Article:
Reproducing the human mucosal environment : inflammatory bowel disease as a paradigmex vivo: inflammatory bowel disease as a paradigm

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Purpose of review

The medical management of inflammatory bowel disease (IBD) remains problematic with a pressing need for innovation in drug development as well as delivery of personalized therapies. Both the disease's inherent pathophysiologic complexity and heterogeneity in its etiology conspire in making it difficult to accurately model for either the purposes of basic research or drug development. Multiple attempts at creating meaningful experimental models have fallen short of adequately recapitulating the disease and most do not capture any aspect of the cause or the effects of patient heterogeneity that underlays most of the difficulties faced by physicians and their patients. In vivo animal models, tissue culture systems, and more recent synthetic biology approaches are all too simplistically reductionist for the task. However, ex vivo culture platforms utilizing patient biopsies offer a system that more closely mimics end-stage disease processes that can be studied in detail and subjected to experimental manipulations.

Recent findings

Recent studies describe further optimization of mucosal explant cultures in order to increase tissue viability and maintain a polarized epithelial layer. Current applications of the platform include studies of the interplay between the epithelial, immune and stromal compartment of the intestinal tissue, investigation of host–microbial interactions, preclinical evaluation of candidate drugs and uncovering mechanisms of action of established or emerging treatments for IBD.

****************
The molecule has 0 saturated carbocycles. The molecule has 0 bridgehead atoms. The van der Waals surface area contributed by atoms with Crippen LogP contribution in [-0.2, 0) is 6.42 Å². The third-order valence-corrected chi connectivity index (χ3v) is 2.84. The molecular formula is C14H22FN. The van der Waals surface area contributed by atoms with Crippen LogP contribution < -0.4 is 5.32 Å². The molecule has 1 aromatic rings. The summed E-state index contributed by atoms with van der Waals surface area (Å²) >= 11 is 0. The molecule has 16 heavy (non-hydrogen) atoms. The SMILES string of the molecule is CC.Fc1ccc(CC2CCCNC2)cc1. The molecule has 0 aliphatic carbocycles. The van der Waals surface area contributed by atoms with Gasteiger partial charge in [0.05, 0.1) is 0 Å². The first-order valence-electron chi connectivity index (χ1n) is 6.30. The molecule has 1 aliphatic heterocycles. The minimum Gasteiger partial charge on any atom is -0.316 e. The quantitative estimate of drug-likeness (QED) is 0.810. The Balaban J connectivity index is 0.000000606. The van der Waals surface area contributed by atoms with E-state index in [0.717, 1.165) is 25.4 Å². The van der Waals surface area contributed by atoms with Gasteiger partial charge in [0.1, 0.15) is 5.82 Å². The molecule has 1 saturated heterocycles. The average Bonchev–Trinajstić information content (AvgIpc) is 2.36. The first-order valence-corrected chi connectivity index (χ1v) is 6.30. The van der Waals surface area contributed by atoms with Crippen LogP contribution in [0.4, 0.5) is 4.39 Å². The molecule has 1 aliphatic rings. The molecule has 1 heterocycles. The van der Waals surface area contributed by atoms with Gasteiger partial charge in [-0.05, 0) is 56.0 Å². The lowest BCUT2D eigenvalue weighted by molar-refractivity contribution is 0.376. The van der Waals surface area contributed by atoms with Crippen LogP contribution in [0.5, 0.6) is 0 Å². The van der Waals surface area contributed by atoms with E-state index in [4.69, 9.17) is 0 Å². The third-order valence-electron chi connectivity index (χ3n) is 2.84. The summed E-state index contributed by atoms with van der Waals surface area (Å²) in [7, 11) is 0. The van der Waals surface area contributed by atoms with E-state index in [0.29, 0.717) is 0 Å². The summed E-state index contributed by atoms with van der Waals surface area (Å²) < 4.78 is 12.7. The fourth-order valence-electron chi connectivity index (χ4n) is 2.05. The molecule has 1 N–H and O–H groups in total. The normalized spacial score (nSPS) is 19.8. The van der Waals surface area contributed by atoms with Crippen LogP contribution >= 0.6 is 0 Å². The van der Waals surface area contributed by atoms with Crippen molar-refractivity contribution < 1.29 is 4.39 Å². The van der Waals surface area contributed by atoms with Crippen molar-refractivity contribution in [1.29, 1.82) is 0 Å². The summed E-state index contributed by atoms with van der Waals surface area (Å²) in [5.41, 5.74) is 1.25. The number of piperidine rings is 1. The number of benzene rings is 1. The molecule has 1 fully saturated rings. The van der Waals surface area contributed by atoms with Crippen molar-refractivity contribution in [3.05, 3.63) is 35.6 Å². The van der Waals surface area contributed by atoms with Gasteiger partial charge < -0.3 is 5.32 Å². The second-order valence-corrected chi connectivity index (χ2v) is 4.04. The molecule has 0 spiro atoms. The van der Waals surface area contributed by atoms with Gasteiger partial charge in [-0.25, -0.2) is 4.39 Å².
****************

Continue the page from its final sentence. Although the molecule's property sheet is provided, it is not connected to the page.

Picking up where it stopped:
Patient explant-based assays offer an advanced biological system in IBD that recapitulates disease complexity and reflects the heterogeneity of the patient population. In its current stage of development, the system can be utilized for drug testing prior to the costlier and time-consuming evaluation by clinical trials. Further refinement of the technology and establishment of assay readouts that correlate with therapeutic outcomes will yield a powerful tool for personalized medicine approaches in which individual patient responses to available treatments are assessed a priori, thus reducing the need for trial and error within the clinical setting.

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